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N2007X accident description

Hawaii map... Hawaii list
Crash location 21.895833°N, 159.599722°W
Nearest city Hanapepe, HI
22.020489°N, 159.617765°W
8.7 miles away
Tail number N2007X
Accident date 23 May 2016
Aircraft type Cessna 182
Additional details: None

NTSB Factual Report


On May 23, 2016, about 0922 Hawaiian standard time, a Cessna 182H, N2007X, impacted terrain following a partial loss of engine power shortly after departure from Port Allen Airport (PAK), Hanapepe, Hawaii. The pilot and four passenger-skydivers were fatally injured. The airplane was registered to and operated by D & J Air Adventures, Inc., under the provisions of 14 Code of Federal Regulations Part 91 as a skydiving flight. Visual meteorological conditions prevailed, and no flight plan was filed.

Numerous witnesses reported that the airplane departed runway 9, it began to roll to the right while rapidly losing altitude. Two witnesses stated that it seemed the engine had stopped producing power. The airplane completed about a 360° rotation and impacted terrain in a nose-low attitude.

A video taken from a security camera located about 0.8 mile northeast of PAK showed the airplane in a climb, followed by a sudden right roll, and a rapid descent toward the terrain in a nose-down attitude. The airplane came to rest at the edge of a dirt road in a grassy area just outside the airport perimeter fence, and a postimpact fire ensued.


The pilot held a commercial pilot certificate with airplane single-engine land and multi-engine land ratings and an Australian private pilot certificate with an airplane single-engine land rating. A first-class airman medical certificate was issued to the pilot on February 24, 2016, with no limitations. During his last medical exam, the pilot reported flight experience that included 321 total flight hours and 53.2 hours in last 6 months. A representative of the pilot's family provided a copy of the pilot's logbook, and the most recent entry in the logbook was for a flight of 1.1 hours on March 5, 2016.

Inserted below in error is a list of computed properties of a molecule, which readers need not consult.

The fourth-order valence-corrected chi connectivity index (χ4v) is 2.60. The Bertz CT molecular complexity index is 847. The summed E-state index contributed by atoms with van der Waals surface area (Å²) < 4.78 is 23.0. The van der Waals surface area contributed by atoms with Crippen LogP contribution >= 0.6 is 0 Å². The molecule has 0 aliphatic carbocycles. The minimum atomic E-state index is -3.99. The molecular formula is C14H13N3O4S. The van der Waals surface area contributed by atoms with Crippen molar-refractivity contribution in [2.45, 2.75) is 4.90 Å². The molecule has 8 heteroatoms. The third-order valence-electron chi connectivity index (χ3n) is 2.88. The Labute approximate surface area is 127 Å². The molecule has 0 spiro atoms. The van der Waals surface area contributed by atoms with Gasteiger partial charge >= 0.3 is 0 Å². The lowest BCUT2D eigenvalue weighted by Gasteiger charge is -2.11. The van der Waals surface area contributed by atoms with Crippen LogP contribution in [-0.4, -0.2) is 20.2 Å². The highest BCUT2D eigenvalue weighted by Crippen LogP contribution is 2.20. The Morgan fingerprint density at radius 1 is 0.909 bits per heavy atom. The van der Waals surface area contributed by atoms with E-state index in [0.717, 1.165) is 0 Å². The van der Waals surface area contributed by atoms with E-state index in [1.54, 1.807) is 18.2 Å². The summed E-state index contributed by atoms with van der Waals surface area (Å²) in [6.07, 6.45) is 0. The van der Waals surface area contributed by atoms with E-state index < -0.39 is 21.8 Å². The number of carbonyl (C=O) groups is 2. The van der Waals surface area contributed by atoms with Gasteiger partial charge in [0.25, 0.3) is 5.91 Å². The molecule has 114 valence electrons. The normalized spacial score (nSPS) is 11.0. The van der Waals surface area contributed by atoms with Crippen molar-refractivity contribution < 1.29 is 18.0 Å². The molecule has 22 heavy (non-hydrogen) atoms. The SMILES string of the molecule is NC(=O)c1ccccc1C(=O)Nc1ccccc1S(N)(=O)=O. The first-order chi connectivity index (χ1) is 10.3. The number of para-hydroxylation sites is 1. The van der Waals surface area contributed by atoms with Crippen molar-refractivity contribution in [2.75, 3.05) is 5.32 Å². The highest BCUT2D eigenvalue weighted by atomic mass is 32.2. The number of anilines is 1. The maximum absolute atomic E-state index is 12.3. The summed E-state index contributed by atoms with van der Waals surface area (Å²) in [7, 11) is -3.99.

The four-seat, single-engine, high-wing, fixed landing gear airplane, serial number 18256107, was manufactured in 1965. In September 1972, the airplane was configured for parachute operations, which included removal of the front right seat and the rear seat. The modifications also included the removal of original cabin seats and installation of floor level seat belt brackets to accommodate four occupants in addition to the pilot. The airplane was powered by a Continental Motors O-470-R engine, serial number 203374-70R, rated at 230 horsepower. The airplane was also equipped with a McCauley two-bladed, constant-speed propeller. A review of maintenance records showed that the engine was installed on November 12, 2013, at a total airframe time of 10,043.7 hours. The most recent annual inspection was completed on October 13, 2015, at a total engine time of 8,121.3 hours and a total airframe time of 10,783.6 hours. The most recent maintenance activity recorded in the logbooks was a nose landing gear inspection completed on May 19, 2016, at a tachometer time of 8,353.5 hours (925 hours since engine overhaul).

Weight and balance values were calculated for the accident takeoff using the airplane's weight and balance documentation dated February 23, 2015. The input values included a presumed fuel quantity of 20 gallons (120 pounds) and an owner-provided total weight of pilot, passengers, and parachutes of 981 pounds. The takeoff gross weight was calculated to be 2,810.5 pounds with a center of gravity (CG) of 41.2 inches. Maximum allowable gross weight was 2,800 pounds, and the allowable CG range for that weight was 38.4 to 47.4 inches.

According to the owner, the airplane was refueled on May 23, 2016, with fuel from a nearby gas station. A supplemental type certificate (STC) issued for the airplane allowed for the use of automotive gasoline; the STC did not approve the use of fuel containing ethanol. Both ethanol and ethanol-free gasolines are sold in the state of Hawaii. Hawaii does not require a placard on pumps for gasolines that contain less than 1% ethanol. According to a European Aviation Safety Agency (EASA) report titled "Safety Implication of Biofuels in Aviation," a fuel system that uses ethanol-mixed gasolines has a higher probability to develop vapor lock, carburetor icing, or experience a water-induced phase separation; these conditions can potentially disrupt engine operation.


At 0853, the automated weather observation for Lihue Airport, Lihue, Hawaii, located about 17 miles northeast from PAK, reported wind from 060° at 10 knots, visibility 10 statute miles, scattered clouds at 2,400 ft, scattered clouds at 3,000 ft, temperature 27°C, dew point 20°C, and altimeter 30.16 inches of mercury.